Summary: God so loves the church that he brings order from chaos.
Most of you have seen, either in a movie, or TV show, or maybe in person, a judge slam down his gavel and gruffly demand, “Order in the Court! Order in the Court!” Judges know that the success of the legal process depends, in part, on maintaining control in their courtrooms.
The Bible tells us something similar about the church. On the island of Crete, the Apostle Paul led many people to faith in Jesus as he started new churches there. But the Cretans were notorious for disorderly and immoral behavior. In fact, a Cretan philosopher by the name of Epimenides said of his fellow citizens, “Cretans are always liars, evil beasts, lazy gluttons.”
So how does a young pastor, with a congregation of recent converts, disciple them in the faith? How does one teach “crazy Cretans” to adorn the doctrine of God with a life lived to the glory of God? If the gospel is true, then it is transformative – so what does a pastor do to cultivate godliness in new believers? These concerns must have weighed heavily on Titus’ heart, because Paul coaches him in bringing order in the church. This will be our theme for the next several weeks as we study Paul’s letter to young pastor Titus. Today we consider the first nine verses of chapter 1.
[Read Titus 1.1-9. Pray.]
John Koessler pastored for years before becoming a professor in the pastoral studies department at Moody Bible Institute. In 2007 he wrote, A Stranger In The House of God, chronicling his experience in various churches. “Most of the Christians I know are disappointed with their church, finding it either too traditional or too modern. The sermon is either too theological or not theological enough. The people, too cold to one another or too cliquish. In the end, the root problem is always the same. It is the people.”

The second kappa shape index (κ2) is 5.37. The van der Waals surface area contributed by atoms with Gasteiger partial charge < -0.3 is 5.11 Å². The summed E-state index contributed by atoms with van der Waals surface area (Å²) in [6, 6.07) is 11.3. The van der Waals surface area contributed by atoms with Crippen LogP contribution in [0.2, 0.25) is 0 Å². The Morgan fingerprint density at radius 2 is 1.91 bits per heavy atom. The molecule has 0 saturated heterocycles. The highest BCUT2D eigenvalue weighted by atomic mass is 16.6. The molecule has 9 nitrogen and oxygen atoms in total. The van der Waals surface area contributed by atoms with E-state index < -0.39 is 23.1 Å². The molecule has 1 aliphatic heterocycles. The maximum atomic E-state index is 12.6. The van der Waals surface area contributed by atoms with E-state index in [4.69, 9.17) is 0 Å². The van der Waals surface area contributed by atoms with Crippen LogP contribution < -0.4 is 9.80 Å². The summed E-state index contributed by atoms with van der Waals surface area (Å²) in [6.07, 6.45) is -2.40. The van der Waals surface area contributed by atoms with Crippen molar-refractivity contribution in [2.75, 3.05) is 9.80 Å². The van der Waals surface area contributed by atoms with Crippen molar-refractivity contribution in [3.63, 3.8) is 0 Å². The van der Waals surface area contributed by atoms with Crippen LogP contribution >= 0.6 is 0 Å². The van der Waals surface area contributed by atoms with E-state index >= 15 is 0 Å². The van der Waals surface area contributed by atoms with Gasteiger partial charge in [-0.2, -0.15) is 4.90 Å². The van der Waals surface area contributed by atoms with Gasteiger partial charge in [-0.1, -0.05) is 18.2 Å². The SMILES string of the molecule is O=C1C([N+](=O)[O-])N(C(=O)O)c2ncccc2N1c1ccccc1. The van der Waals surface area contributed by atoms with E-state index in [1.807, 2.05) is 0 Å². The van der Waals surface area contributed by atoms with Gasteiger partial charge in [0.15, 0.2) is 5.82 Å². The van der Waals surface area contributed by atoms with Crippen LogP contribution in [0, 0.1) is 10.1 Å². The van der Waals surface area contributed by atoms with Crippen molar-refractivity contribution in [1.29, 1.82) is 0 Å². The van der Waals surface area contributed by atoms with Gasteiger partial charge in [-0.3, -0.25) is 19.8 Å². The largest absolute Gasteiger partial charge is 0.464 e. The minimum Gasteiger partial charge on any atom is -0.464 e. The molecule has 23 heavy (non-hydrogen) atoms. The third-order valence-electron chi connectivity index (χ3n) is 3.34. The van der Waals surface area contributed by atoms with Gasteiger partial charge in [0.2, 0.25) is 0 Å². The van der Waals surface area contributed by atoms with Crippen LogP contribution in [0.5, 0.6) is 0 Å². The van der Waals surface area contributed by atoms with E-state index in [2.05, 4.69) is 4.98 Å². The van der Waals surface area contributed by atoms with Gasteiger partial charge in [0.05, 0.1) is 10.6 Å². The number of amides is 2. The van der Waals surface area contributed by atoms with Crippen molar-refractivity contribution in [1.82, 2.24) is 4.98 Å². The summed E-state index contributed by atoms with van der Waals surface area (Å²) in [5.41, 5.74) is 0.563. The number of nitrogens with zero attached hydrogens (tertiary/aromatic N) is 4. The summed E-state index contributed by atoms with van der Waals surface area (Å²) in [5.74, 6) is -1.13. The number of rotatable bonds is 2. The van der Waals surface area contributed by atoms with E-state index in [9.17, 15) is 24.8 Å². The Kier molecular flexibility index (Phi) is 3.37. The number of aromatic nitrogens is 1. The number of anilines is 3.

In the Winter 2009 issue of Leadership, Mike Lueken wrote: “We are a culture of Christ-followers who pay far too much attention to whether or not our needs are being satisfied. And we have become a culture of leaders who spend far too much time orienting our ministries around the ever-changing preferences of our people. As we mature in Christ, might the goal be to develop a gut-level instinct to give less attention to what we are not getting from our church? Perhaps a step on the way to growing more Christ-centered is to accept our dissatisfactions instead of assuming they have to be resolved. Churches that spend too much time alleviating their people’s dissatisfactions may be nurturing a self-absorbed attitude of the heart that needs to be nailed to the cross…. To authentically lead people into deeper apprenticeship with Jesus, we must graciously and rigorously confront the raging selfishness that is alive and well in all of us.”
Today is the same as 2000 years ago. The problem in Crete was the people, and the sin was selfishness. They needed radically reordered lives, and Paul shows us three things to bring a new order, a Christ-centered ordering to the church.
1. Order in the Church Comes from the Power of the Gospel